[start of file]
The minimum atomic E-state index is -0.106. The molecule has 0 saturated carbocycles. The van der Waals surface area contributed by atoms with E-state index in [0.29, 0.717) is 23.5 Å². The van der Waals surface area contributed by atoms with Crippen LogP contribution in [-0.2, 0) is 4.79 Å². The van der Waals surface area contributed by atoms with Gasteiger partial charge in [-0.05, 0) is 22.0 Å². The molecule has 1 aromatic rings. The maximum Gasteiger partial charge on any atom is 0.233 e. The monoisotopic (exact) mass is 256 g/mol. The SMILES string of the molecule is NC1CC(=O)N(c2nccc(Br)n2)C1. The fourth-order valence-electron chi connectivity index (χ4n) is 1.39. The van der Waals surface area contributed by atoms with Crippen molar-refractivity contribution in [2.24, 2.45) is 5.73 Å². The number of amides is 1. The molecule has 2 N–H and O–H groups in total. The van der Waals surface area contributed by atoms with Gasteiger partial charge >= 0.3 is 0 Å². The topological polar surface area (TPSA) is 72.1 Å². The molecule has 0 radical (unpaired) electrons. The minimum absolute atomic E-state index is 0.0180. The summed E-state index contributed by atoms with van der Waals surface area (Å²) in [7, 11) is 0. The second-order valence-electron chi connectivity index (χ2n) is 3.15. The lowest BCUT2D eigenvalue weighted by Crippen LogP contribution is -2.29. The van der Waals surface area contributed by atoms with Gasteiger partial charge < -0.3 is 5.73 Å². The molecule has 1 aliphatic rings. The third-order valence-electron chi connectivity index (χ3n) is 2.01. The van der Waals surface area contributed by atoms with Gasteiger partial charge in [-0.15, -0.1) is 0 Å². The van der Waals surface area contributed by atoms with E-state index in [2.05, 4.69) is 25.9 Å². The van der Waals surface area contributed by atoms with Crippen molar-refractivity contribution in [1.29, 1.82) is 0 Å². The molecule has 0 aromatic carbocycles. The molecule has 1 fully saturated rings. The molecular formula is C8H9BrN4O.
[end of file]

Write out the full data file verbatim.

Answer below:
The minimum atomic E-state index is -0.106. The molecule has 0 saturated carbocycles. The van der Waals surface area contributed by atoms with E-state index in [0.29, 0.717) is 23.5 Å². The van der Waals surface area contributed by atoms with Crippen LogP contribution in [-0.2, 0) is 4.79 Å². The van der Waals surface area contributed by atoms with Gasteiger partial charge in [-0.05, 0) is 22.0 Å². The molecule has 1 aromatic rings. The maximum Gasteiger partial charge on any atom is 0.233 e. The monoisotopic (exact) mass is 256 g/mol. The SMILES string of the molecule is NC1CC(=O)N(c2nccc(Br)n2)C1. The fourth-order valence-electron chi connectivity index (χ4n) is 1.39. The van der Waals surface area contributed by atoms with Crippen molar-refractivity contribution in [2.24, 2.45) is 5.73 Å². The number of amides is 1. The molecule has 2 N–H and O–H groups in total. The van der Waals surface area contributed by atoms with Gasteiger partial charge >= 0.3 is 0 Å². The topological polar surface area (TPSA) is 72.1 Å². The molecule has 0 radical (unpaired) electrons. The minimum absolute atomic E-state index is 0.0180. The summed E-state index contributed by atoms with van der Waals surface area (Å²) in [7, 11) is 0. The second-order valence-electron chi connectivity index (χ2n) is 3.15. The lowest BCUT2D eigenvalue weighted by Crippen LogP contribution is -2.29. The van der Waals surface area contributed by atoms with Gasteiger partial charge < -0.3 is 5.73 Å². The molecule has 1 aliphatic rings. The third-order valence-electron chi connectivity index (χ3n) is 2.01. The van der Waals surface area contributed by atoms with Gasteiger partial charge in [-0.15, -0.1) is 0 Å². The van der Waals surface area contributed by atoms with E-state index in [2.05, 4.69) is 25.9 Å². The van der Waals surface area contributed by atoms with Crippen molar-refractivity contribution in [1.29, 1.82) is 0 Å². The molecule has 0 aromatic carbocycles. The molecule has 1 fully saturated rings. The molecular formula is C8H9BrN4O.